Real-Life Executive and Adaptive Functioning in Adults with Agenesis of the Corpus Callosum
Agenesis of the corpus callosum (ACC) is a neurological abnormality where the callosal structure is partially or completely absent. This congenital disorder is accompanied by a cognitive and psychosocial syndrome involving mild neurocognitive deficits. However, less is understood with respect to how cognitive deficiencies translate into daily living ability. In this study, effort was made to inspect adaptive behavior in individuals with ACC using the Adaptive Behavior Assessment System, Second Edition (ABAS-II), and behavioral aspects of executive function using the Behavioral Rating Inventory of Executive Function–Adult Version (BRIEF-A). Adult ACC participants and delegated observers completed the ABAS-II. The same observers also completed the BRIEF-A. ABAS-II data was further analyzed to address self-report reliability concerns in ACC.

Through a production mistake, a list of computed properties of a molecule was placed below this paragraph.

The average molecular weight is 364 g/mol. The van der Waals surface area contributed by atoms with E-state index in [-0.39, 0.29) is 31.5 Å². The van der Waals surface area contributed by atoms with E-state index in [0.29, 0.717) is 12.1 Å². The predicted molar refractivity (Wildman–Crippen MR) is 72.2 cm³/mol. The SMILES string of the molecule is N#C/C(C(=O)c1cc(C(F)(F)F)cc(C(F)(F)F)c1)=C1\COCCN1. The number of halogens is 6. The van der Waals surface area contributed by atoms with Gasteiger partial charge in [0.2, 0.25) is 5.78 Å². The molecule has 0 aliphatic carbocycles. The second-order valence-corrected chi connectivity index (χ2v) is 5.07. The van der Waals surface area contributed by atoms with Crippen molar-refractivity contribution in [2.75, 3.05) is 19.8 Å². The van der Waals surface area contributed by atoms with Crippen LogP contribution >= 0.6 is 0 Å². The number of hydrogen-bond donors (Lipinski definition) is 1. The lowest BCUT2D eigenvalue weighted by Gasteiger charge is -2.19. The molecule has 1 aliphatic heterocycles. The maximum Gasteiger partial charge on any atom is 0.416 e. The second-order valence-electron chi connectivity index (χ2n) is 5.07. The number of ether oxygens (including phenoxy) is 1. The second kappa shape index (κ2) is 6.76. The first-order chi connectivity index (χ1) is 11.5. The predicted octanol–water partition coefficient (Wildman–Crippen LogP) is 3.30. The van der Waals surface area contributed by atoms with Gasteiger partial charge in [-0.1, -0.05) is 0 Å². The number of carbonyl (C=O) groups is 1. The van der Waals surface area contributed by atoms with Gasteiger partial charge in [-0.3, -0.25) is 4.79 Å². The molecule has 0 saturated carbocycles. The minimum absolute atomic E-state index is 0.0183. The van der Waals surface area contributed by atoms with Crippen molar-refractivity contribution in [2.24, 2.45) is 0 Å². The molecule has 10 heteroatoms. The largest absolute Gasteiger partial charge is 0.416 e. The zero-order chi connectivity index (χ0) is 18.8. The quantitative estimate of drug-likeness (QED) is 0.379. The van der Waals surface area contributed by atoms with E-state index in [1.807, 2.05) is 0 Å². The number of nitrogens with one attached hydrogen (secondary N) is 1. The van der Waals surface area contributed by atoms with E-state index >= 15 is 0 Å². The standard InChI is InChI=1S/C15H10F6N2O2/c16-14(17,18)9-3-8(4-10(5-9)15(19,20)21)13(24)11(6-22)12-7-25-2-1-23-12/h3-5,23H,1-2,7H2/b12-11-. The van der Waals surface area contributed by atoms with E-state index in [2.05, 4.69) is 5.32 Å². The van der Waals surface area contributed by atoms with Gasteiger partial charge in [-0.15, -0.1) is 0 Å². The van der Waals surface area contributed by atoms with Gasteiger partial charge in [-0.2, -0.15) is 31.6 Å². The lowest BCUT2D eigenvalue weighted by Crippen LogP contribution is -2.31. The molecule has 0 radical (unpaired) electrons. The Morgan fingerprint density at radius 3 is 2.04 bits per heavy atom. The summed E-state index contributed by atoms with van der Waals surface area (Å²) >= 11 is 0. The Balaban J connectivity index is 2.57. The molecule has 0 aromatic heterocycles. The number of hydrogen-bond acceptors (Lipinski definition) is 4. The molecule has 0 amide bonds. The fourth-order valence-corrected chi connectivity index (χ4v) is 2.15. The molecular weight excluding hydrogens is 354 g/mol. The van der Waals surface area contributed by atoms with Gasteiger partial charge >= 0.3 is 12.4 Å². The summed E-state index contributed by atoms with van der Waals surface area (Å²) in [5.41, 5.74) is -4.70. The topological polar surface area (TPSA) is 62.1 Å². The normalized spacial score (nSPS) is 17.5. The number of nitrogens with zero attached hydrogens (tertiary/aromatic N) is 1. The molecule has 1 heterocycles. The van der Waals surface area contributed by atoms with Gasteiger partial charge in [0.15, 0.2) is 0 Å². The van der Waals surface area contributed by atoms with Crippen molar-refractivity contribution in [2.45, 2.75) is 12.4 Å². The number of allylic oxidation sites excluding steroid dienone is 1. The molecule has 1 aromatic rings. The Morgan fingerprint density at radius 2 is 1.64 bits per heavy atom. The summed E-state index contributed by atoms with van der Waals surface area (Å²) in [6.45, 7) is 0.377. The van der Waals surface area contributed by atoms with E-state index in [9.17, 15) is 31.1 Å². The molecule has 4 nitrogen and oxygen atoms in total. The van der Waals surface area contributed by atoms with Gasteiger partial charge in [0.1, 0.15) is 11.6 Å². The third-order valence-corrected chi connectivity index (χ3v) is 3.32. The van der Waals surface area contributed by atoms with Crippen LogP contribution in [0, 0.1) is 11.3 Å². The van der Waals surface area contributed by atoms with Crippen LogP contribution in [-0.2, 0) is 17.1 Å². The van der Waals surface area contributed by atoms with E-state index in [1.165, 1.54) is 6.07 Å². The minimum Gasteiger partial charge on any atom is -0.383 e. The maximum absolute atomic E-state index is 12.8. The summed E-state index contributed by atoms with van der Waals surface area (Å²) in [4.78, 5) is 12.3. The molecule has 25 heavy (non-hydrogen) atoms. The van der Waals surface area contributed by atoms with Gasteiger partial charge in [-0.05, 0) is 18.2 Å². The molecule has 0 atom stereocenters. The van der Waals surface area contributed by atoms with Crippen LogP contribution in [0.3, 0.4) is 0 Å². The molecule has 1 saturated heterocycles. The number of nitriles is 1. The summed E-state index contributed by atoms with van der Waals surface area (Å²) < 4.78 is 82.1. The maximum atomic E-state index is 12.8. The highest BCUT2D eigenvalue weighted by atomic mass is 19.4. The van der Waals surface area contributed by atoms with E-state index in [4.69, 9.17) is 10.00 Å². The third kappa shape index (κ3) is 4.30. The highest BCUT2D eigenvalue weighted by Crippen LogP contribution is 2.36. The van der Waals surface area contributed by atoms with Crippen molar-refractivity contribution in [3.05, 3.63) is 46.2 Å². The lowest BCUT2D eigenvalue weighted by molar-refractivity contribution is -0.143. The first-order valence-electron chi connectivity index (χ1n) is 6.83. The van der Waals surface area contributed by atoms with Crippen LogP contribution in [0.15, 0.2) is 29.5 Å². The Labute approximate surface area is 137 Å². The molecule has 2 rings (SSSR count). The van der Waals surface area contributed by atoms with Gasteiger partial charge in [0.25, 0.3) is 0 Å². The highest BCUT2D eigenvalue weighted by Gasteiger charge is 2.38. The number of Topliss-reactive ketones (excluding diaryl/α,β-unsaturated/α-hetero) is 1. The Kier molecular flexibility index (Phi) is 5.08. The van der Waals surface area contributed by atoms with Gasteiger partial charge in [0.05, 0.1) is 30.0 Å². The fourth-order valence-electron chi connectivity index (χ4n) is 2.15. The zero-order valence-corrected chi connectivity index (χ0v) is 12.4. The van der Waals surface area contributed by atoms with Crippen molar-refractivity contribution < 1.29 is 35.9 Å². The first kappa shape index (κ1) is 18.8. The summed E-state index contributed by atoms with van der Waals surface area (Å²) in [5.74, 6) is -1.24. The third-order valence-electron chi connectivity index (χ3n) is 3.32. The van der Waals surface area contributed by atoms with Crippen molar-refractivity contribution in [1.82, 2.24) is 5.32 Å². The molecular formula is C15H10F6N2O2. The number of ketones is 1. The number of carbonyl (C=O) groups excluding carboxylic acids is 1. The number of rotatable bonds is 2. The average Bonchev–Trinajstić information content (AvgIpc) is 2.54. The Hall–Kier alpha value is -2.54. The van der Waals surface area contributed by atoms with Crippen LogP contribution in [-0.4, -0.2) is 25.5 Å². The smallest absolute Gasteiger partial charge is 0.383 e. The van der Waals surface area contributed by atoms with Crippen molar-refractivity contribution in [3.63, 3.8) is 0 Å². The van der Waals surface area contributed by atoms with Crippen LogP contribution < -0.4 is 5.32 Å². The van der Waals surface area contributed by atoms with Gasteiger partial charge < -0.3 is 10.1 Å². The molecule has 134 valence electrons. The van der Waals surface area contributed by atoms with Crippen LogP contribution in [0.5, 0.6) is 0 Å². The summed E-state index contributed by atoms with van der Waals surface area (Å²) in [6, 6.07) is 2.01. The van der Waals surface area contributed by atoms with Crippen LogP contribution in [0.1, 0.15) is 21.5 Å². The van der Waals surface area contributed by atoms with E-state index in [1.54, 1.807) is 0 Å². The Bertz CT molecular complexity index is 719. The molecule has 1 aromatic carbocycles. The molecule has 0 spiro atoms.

Results indicated that (a) ACC respondents rated their adaptive ability to be similar to norms, (b) observer respondents rated statistically lower adaptive ability compared to norms in several skill areas, most notably social skills, (c) observer adaptive ratings were statistically below intelligence level, (d) ACC respondents exhibited mildly deficient insight into their adaptive functioning based on discrepancies between self-report and observer-report, (e) mild executive dysfunction was noted in several areas, particularly in metacognition, and (f) certain EF areas predicted overall adaptive behavior and social function. These findings raise awareness regarding adaptive expectations in ACC, and higher order cognitive factors involved in adaptive behavior.
Doctor of Philosophy in Psychology (PhD, Non-Clinical)
Brown, Warren S.
Executive functions, Corpus callosum, Agenesis of corpus callosum, Adaptability, Adulthood
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